I shared several anecdotes with my class so as to engage the limitations of the immigrant entrepreneurship literature. For example, I mentioned how some small businesses may have a following among African Americans but never hire Blacks. I described how a popular Greek-owned pizza shop near where I live has many African American customers but I have never seen one Black person working there (the kitchen is an open one) but they hire different Latino ethnic groups, Arab Americans, Asian Americans, and whites. Another story I recounted was about the time I once asked the owner of a popular Middle Eastern restaurant in downtown Philadelphia that I frequented if he would be open to hiring someone I knew and who I strongly recommended. When I said the name of the man who I suggested, he nodded and told me to bring him in and that he would hire him or get him a job in one of his friends’ businesses. But when I brought the man, an African American with an “Arab-sounding name” to the restaurant, the Lebanese business owner never followed through in helping get him the job that he had, a week earlier, told me was available. All of this when the applicant had work experience in restaurants and was earning a college degree, in other words, he had the criteria of which the absence of purportedly hurts Black applicants’ chances of being hired. The restaurant, while serving good food, is known for their terrible service, provided by both Middle Eastern and white young men and women. A few Middle Easterners and Latinos cook in the kitchen.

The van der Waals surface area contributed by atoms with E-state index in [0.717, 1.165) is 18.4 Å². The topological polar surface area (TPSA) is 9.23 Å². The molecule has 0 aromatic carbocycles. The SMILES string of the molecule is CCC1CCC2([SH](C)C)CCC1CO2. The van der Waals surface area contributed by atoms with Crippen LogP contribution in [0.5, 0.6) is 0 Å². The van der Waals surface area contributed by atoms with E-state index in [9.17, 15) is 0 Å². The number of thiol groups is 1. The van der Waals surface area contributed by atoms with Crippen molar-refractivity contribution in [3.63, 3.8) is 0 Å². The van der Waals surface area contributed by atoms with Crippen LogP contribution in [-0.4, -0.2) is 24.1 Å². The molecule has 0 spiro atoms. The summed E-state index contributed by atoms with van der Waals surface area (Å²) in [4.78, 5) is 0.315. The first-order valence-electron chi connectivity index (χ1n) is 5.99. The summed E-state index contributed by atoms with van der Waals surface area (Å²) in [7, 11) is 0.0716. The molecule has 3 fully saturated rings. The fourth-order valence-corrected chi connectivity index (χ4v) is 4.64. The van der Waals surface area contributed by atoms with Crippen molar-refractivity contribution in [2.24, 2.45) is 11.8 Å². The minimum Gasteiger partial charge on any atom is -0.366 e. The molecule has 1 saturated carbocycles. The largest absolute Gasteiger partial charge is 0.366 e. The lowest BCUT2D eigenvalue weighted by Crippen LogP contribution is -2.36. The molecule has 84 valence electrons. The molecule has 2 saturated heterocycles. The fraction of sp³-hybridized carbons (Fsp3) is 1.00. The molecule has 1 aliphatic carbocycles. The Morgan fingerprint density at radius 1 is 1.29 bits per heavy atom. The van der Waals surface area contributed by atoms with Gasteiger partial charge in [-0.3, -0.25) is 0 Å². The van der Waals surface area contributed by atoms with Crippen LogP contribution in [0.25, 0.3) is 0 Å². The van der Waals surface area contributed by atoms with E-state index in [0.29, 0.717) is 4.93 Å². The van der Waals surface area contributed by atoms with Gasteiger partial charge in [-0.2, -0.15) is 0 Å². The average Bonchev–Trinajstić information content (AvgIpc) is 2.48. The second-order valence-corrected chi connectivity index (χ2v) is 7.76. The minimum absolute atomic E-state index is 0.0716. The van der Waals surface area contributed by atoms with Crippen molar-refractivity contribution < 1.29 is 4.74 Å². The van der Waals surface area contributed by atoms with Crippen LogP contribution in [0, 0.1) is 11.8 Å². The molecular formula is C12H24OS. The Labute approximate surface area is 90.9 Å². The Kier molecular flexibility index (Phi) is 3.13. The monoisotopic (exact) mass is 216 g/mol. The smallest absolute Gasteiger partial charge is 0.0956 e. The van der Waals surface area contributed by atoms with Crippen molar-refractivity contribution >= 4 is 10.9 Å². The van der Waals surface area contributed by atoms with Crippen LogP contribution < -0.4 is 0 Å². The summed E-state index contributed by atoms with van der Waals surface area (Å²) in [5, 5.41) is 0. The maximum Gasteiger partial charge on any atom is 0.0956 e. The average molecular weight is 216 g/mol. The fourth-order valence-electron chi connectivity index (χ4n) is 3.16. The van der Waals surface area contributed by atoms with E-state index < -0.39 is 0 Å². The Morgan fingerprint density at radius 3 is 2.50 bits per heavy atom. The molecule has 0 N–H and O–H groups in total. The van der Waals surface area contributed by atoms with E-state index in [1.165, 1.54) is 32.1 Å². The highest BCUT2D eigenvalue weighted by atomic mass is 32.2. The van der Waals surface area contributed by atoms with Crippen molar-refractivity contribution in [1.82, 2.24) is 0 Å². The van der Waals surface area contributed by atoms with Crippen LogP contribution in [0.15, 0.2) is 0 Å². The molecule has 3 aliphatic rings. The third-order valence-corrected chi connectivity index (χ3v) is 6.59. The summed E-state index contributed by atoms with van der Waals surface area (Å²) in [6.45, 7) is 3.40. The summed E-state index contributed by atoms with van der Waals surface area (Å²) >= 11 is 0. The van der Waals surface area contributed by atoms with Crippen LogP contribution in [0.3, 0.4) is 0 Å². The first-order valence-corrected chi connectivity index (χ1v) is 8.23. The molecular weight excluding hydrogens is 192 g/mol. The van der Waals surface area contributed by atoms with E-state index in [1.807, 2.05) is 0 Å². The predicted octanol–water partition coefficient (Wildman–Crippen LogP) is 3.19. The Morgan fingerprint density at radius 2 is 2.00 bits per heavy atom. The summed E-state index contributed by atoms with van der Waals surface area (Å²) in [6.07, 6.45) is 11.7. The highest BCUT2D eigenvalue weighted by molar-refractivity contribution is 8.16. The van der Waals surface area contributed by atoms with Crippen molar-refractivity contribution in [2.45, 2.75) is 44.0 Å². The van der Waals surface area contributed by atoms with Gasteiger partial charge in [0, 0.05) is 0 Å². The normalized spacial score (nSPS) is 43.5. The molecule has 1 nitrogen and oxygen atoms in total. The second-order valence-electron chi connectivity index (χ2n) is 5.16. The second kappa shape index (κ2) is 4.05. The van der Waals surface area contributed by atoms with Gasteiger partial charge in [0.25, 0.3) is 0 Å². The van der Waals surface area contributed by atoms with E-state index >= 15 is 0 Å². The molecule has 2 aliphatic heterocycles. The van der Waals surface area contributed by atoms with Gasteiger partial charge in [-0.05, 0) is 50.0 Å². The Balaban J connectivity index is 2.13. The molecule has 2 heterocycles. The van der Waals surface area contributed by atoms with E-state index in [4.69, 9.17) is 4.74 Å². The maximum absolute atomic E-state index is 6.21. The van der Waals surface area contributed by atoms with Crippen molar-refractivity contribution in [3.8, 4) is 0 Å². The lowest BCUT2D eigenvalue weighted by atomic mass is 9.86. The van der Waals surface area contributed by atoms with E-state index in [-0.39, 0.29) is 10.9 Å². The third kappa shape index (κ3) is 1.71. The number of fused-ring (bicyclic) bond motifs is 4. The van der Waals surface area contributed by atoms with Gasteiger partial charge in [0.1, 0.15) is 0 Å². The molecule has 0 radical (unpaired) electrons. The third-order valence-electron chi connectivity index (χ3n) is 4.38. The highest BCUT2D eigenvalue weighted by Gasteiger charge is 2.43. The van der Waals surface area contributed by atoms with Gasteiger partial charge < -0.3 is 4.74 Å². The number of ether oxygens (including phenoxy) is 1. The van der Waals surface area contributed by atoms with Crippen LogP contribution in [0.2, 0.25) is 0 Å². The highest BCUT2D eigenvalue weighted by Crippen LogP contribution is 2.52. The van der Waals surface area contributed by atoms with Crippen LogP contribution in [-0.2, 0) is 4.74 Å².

I also mentioned to my students how this racial exclusivity may even occur among businesses that are considered “progressive,” as in the case of an African-owned coffee shop in a primarily Black residential area in Philadelphia which has become the hub of progressives with customers running the gamut from white anarchists, African Americans, and non-Black people of color. Yet in all of the times I have been there (over several years and at different days and times) I have never seen African Americans working—only whites, Africans, and Latinos. I also pointed out that in some cases, small businesses can hire Black employees and still segregate them in ways that are consistent with negative stereotypes of African Americans, as seen at a breakfast restaurant in North Philadelphia that I have frequented since I arrived in Philadelphia. While the store is Korean immigrant-owned, the staff is all Black and Latino/a, an anomaly for an Asian-owned business. Yet the owners, a hetero-married couple, are the only ones who are permitted to touch the cash register or conduct financial transactions with customers, who, before the full-scale gentrification of the neighborhood, were primarily Black. The Black staff, who spoke fluent English, were required to bring the bill and the money to the cash register while customers waited patiently for the Korean owners—who were not proficient in English, including the urban slang spoken among some of the customers—to interpret the bill and open the cash register.